Researchers find a massive "Queen of the Sharks" off the coast of Nova Scotia

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Researchers find a massive "Queen of the Sharks" off the coast of Nova Scotia

The Great White shark, which was tagged and released by researchers, is more than 17 feet long, 3,541 pounds and believed to be about 50-years old

The oceans of the deep hide many incredible creatures, and researchers have discovered a new one. This so-called "Queen of the Sharks," known as Nukumi by the researchers who found, tagged, and released her, is a massive three and a half ton Great White shark discovered off the coast of Nova Scotia. The name Nukumi comes from “the legendary wise old grandmother figure” of the Indigenous Mi'kmaq people, a First Nations group native to that region of Canada. This discovery will help researchers learn a great deal about sharks and their roots in the history of the planet.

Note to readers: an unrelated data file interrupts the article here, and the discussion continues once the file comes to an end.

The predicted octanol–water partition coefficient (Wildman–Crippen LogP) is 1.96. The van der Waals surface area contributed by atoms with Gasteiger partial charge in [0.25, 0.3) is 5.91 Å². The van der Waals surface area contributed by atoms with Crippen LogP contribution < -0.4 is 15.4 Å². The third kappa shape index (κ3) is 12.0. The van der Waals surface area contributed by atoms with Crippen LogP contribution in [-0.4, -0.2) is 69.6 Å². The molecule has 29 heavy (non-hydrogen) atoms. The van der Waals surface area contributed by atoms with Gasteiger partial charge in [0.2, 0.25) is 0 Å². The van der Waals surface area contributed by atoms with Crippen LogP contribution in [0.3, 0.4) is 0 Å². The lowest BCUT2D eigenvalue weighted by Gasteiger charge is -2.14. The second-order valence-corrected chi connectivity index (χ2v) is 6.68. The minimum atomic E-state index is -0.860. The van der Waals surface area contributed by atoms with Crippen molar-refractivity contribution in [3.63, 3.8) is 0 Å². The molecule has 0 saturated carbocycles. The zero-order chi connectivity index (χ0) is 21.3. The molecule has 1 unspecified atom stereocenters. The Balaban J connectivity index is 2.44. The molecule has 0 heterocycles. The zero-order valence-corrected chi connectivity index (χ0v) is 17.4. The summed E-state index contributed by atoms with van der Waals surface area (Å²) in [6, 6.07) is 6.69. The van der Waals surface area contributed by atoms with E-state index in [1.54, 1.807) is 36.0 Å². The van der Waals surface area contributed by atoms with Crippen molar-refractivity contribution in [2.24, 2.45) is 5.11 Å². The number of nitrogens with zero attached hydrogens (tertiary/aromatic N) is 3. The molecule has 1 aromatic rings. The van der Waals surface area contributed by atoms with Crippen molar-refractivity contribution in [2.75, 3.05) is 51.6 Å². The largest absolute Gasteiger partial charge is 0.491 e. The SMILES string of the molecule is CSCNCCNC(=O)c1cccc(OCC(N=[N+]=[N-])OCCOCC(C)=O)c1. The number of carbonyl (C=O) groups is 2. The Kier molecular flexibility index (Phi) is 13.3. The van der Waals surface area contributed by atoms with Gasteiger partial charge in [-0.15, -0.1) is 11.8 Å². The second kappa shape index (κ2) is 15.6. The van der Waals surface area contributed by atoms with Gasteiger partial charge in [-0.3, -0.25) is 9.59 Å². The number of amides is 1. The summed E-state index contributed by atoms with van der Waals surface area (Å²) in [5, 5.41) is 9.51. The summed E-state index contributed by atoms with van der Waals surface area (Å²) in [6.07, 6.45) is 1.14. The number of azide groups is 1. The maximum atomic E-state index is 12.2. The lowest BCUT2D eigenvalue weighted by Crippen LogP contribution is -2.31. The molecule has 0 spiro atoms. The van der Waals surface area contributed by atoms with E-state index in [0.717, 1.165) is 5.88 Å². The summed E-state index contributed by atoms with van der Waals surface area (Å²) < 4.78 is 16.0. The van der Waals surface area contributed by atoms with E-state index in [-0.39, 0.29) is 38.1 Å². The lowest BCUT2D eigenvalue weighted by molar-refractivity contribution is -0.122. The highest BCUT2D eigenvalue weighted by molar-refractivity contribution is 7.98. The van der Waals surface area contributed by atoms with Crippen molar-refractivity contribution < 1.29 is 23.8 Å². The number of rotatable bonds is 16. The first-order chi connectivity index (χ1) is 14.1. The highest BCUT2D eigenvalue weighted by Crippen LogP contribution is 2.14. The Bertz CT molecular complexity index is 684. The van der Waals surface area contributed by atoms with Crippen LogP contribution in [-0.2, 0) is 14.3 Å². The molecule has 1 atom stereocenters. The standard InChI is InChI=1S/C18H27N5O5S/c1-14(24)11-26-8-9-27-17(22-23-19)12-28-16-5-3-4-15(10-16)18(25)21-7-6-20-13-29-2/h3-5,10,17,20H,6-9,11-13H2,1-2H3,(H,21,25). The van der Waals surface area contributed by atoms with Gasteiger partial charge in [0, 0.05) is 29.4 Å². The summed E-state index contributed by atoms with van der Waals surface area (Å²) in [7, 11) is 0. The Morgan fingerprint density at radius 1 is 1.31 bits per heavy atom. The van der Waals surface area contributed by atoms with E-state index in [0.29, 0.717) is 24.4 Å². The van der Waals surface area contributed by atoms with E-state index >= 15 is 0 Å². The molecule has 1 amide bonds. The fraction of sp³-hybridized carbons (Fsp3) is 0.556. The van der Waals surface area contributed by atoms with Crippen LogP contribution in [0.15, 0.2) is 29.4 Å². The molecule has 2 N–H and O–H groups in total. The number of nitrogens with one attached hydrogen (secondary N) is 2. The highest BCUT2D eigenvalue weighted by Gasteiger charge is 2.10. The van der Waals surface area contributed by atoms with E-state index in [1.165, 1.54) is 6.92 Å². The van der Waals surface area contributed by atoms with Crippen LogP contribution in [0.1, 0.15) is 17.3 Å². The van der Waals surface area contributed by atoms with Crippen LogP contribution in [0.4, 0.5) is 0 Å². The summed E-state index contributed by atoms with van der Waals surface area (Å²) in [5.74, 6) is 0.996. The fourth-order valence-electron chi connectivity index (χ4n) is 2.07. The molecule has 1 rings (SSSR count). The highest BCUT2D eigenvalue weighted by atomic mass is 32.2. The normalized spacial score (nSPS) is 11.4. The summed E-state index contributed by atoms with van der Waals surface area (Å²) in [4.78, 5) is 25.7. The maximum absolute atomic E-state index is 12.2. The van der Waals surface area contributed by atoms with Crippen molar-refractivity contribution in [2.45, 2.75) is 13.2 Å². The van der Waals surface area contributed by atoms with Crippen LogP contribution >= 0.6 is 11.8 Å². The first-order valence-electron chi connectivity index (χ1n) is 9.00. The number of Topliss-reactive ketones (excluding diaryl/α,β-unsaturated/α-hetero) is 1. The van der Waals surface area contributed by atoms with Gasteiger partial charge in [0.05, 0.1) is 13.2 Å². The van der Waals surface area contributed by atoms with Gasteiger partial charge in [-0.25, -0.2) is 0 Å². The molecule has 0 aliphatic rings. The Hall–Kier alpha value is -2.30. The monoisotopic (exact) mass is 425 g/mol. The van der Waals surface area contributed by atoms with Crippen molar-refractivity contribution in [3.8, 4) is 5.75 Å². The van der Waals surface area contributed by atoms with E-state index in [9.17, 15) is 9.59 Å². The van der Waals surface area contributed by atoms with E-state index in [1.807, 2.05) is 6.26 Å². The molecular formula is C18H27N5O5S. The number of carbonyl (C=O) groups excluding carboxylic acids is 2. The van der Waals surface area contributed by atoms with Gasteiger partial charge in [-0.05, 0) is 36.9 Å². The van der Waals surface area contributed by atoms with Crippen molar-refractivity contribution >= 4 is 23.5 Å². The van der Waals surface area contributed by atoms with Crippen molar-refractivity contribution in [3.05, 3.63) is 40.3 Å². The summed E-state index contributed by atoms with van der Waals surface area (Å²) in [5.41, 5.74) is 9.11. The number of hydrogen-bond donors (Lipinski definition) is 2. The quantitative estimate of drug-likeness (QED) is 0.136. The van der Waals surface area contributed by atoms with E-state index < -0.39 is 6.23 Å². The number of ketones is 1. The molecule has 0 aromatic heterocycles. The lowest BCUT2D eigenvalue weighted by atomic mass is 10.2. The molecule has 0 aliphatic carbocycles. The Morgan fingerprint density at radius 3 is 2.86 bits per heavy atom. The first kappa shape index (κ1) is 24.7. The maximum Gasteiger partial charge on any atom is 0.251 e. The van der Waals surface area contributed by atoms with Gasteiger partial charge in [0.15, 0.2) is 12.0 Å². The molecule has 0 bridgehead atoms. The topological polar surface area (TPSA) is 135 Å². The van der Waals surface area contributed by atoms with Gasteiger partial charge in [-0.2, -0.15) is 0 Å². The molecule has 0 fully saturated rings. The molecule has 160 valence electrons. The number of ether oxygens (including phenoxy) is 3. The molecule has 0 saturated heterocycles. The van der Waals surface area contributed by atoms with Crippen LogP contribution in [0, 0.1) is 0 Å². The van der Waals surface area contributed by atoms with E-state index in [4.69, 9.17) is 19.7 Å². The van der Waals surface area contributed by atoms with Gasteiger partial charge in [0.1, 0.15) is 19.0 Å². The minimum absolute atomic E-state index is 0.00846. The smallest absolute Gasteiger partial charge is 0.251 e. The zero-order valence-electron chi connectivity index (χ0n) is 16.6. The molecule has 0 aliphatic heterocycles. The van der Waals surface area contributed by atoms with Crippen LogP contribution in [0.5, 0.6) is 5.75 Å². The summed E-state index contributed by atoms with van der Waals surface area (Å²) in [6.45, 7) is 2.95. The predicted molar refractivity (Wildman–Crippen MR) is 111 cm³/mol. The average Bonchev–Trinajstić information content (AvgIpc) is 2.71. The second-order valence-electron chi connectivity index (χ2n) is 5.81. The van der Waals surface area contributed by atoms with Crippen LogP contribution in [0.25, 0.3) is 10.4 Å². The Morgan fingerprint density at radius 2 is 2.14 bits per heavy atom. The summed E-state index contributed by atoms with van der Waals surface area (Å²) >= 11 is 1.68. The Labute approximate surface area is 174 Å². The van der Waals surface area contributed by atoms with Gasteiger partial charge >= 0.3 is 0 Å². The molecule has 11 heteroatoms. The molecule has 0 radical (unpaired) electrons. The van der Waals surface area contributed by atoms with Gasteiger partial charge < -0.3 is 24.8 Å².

Chris Fischer, the OCEARCH expedition leader, called Nukumi a “proper Queen of the Ocean” in a video log posted Saturday.

“She’s probably 50-years-old and certainly her first litters of pups she would have been having 30 years ago are also making babies, really humbling to stand next to a large animal like that,” Fischer said. “When you look at all the healed-over scars and blotches and things that are on her skin, you’re really looking at the story of her life and it makes you feel really insignificant.”

Great White Sharks are among the oldest animal species int he world and can live up to 60 years. Fossils of a creature believed to be the ancestor of the great white shark, Megalodon, is estimated to have lived more than 20 million years ago. This particular group tracked by OCEARCH includes nine other sharks that the group has been able to follow in the months long expedition.

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